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Alan Dackiw, M.D., Ph.D. Answers Questions On Minimally Invasive Adrenal Surgery

Alan Dackiw, M.D., Ph.D. Answers Questions On: Minimally Invasive Adrenal Surgery

When do you perform minimally invasive adrenal surgery?

In the past, most adrenal operations required relatively large midline or subcostal incisions or open incisions. But now, when we are not suspicious that the patient has an adrenal cortical cancer or primary adrenal tumor, most often we use laparoscopic or robotic methods in a minimally invasive fashion with small incisions, which results in more rapid recovery for patients.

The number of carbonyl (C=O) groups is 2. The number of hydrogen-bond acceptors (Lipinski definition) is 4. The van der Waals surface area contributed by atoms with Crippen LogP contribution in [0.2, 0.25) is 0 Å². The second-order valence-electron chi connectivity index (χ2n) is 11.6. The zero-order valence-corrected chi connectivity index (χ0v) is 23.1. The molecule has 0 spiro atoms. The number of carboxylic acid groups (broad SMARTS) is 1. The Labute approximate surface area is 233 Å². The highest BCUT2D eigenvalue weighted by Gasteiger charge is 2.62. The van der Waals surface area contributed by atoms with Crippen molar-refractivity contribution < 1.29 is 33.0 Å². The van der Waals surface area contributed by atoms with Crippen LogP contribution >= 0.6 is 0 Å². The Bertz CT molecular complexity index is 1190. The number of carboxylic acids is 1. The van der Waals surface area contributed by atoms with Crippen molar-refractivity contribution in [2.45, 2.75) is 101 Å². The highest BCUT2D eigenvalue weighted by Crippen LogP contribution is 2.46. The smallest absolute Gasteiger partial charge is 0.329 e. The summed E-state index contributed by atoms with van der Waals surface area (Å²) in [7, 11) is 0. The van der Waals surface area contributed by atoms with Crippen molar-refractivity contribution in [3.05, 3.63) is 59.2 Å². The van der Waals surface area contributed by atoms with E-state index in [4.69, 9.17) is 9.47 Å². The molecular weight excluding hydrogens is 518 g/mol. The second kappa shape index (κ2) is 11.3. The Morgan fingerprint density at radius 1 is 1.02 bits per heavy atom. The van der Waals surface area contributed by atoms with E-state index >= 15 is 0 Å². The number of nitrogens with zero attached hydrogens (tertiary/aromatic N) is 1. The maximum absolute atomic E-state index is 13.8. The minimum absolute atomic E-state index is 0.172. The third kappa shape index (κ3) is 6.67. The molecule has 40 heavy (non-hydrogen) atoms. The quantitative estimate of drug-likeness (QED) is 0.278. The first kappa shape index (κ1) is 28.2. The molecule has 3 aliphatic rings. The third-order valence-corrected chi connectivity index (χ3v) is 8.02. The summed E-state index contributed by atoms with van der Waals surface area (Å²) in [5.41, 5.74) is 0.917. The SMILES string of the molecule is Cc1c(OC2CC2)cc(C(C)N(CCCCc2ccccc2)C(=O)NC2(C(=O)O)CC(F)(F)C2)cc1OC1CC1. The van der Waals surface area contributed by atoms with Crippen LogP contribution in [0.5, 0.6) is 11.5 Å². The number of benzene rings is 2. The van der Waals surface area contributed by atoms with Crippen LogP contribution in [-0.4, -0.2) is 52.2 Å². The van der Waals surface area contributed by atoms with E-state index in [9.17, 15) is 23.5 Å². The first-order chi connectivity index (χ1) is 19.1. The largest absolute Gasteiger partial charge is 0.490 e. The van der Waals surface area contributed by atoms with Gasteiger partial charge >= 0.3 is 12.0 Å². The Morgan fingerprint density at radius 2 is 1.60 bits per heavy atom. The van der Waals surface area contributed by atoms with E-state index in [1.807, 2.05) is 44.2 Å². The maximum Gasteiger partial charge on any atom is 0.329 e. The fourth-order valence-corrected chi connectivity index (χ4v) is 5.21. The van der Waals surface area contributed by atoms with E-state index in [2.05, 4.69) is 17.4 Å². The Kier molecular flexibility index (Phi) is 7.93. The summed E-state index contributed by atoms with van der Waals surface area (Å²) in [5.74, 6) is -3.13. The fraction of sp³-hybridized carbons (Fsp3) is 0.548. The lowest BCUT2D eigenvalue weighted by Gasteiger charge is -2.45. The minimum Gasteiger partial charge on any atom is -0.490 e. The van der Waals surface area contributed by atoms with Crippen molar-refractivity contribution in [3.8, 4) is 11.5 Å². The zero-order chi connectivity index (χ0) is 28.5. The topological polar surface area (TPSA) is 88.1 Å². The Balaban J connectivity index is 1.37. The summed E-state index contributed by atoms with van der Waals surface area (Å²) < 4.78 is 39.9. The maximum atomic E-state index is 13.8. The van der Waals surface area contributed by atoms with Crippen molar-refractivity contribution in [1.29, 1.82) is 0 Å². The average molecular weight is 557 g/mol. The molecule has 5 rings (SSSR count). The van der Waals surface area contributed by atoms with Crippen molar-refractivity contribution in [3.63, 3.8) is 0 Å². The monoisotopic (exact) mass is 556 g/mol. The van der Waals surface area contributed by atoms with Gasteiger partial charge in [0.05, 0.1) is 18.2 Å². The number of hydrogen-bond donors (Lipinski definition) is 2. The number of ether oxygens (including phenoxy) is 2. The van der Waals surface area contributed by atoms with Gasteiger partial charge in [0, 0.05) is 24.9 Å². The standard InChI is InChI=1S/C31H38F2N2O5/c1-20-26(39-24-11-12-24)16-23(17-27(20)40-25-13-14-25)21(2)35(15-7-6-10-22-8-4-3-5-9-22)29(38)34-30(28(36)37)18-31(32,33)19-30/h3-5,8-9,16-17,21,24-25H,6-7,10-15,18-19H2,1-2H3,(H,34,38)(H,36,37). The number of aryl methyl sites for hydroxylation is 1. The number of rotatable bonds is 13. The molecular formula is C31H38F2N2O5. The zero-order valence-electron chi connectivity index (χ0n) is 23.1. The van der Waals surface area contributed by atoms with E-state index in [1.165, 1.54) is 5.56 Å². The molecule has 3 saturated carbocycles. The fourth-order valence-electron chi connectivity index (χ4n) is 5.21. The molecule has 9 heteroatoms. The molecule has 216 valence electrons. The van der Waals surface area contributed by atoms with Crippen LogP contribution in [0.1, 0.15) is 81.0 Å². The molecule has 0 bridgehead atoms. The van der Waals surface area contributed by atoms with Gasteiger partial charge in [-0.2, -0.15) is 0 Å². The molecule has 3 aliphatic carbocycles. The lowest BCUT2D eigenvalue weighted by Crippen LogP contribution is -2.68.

Is surgery an effective treatment for adrenal conditions?

Yes. For functional tumors or functional nodules on the adrenal gland or for tumors like pheochromocytomas or aldosteronomas or for Cushing’s syndrome where there’s over-activity of a mass or nodule in the adrenal gland, the first-line treatment in most cases is laparoscopic removal of the adrenal gland on the side that the mass is producing too much hormone.

What can patients expect after minimally invasive adrenal surgery?

Most of the time, they’re in the hospital for just one or two nights after laparoscopic or minimally invasive adrenal surgery. It’s a rapid recovery in terms of eating, mobility, and return to normal function or return to work. And pain is much less than with open surgery, so patients can go home on just oral pain medicine.

What do you tell patients to help them prepare for surgery?

The medical preparation for this kind of surgery can be significant in terms of preoperative preparation. Certain medications may be needed ahead of time, so we work closely with a medical endocrinologist to prepare patients so it’s medically safe to perform the operation they need.